Battles over financing and revamping Europe’s agricultural policy are almost certain to push implementation of the future programme beyond next year’s deadline, government and industry officials say.

Agricultural ministers are to get a ‘progress report’ on the Common Agriculture Policy (CAP) on Wednesday (19 December), their final meeting under the leadership of the Cypriot presidency of the EU Council.

But little action is expected because of deadlocked talks over the EU’s next seven-year budget and contentious ‘greening’ proposals. The final design of the CAP for 2014-2020 is likely to be decided under the Irish presidency of the European Council.

Farm groups have already expressed alarm at the delays in both financing and policy, including plans to compel farmers to adopt environmentally friendly practices.

“We need to have a timely decision on the CAP budget and the CAP contents in order to make sure that those investments that we so much need in the sector will take place,” said Pekka Pesonen, secretary-general of Copa-Cogeca, representing European farmers and agricultural cooperatives.

Without details, farmers cannot prepare for policy changes or plan crops, Pesonen said in an interview. “This is really risky for us because we see that our margins are already fragile and we need to step up investments in agriculture. We have to become more competitive and this dragging feet phenomenon that is clearly evident in the EU is really killing us.”

Interim policies for 2014

Agricultural officials are already anticipating that interim CAP policies will be needed for 2014. Stéphane Le Foll, the French agricultural minister, said this week that the next CAP could be postponed for a year – to 2015 – the Reuters news agency reported.

Senior European officials concede that some of the most ambitious measures that link direct payments to farmers who improve their environmental performance are unlikely to survive. The ‘greening measures’ recommended by the Commission 14 months ago could be replaced by voluntary measures or a weakened compulsory scheme.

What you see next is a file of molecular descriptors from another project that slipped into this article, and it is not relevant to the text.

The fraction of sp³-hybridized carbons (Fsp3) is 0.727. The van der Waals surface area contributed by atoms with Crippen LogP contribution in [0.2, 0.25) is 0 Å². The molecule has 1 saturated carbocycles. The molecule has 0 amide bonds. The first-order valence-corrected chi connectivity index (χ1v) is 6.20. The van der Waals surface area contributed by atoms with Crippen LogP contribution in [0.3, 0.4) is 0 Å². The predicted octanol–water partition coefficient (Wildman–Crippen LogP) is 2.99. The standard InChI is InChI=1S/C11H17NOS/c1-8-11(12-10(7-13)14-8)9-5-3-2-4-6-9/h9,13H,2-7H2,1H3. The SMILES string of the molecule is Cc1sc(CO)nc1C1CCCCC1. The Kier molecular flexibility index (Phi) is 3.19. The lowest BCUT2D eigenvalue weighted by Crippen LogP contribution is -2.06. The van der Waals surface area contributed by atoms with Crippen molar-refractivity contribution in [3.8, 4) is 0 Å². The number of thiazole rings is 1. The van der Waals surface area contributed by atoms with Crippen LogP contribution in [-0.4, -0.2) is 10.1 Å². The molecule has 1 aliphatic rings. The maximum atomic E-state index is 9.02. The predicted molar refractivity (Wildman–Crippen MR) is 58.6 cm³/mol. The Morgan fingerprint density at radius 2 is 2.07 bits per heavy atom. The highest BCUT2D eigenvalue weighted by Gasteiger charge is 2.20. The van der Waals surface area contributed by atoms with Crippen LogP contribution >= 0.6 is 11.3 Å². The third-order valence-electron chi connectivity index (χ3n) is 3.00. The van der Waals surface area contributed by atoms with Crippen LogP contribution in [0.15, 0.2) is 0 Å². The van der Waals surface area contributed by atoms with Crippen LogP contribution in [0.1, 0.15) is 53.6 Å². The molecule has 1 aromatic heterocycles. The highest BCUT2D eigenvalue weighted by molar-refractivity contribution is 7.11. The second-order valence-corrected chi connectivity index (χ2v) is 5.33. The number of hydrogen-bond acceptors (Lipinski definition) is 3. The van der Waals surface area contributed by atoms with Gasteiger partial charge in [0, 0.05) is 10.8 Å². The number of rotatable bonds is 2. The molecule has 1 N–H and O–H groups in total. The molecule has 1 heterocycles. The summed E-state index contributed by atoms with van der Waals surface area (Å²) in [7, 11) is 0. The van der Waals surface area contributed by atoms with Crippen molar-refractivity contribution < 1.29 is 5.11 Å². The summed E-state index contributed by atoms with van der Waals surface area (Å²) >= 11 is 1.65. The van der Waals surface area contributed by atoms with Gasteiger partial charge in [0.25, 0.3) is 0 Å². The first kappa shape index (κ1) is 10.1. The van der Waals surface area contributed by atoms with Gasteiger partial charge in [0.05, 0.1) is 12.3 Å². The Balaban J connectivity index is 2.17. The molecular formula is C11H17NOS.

“We’ve had six months of quite intensive but quite fruitful and successful discussions,” said one official of the Cypriot presidency, which will be succeeded by the Irish on 1 January.

But the official, speaking on condition of anonymity, acknowledged that Cyprus had failed to clinch a provisional agreement on the CAP as it vowed to do six months ago.

Talks have been impeded by uncertainty over the EU’s budget after 2013. The farm support scheme could face a €17-billion reduction as national governments try to hold overall spending to under €1 trillion for 2014-2020.

“The technical discussions are continuing but the member states are not willing to make commitments until there is a budget,” the Cypriot official said of the CAP.

CAP annual spending now stands at around €53 billion, much of which is used for direct payments to farmers.

Some countries favour voluntary commitments on reducing the ecological impact of farming, while others support allowing farmers the choice of ‘equivalent measures’ to achieve greener farming practices – although Cypriot officials say there has been no agreement on what those measures are.

Environmentalists say any voluntary or optional schemes would defeat EU efforts to improve the environmental footprint of agriculture. Green groups backed the Commission’s early recommendations to pay farmers to expand buffer strips and natural areas, and to reduce pesticide and fertiliser use. That proposal now appears dead.

Menu of green options

But groups like Copa-Cogeca have recommended a set of EU-wide options from which farmers could select a few that fit regional growing conditions. They, along with a number of agricultural ministers, say this would reduce administrative costs at a time when spending is being pared down.

Pesonen says farmers share this concern, citing Commission analyses showing its greening proposals could lead to a 15% increase in administrative costs – most of which would be borne by national government.

“On average you would have to hire hundreds of people in a big member state, if not more, to control farmers to distribute less money. And this simply is not an option for member states at a time of austerity measures.”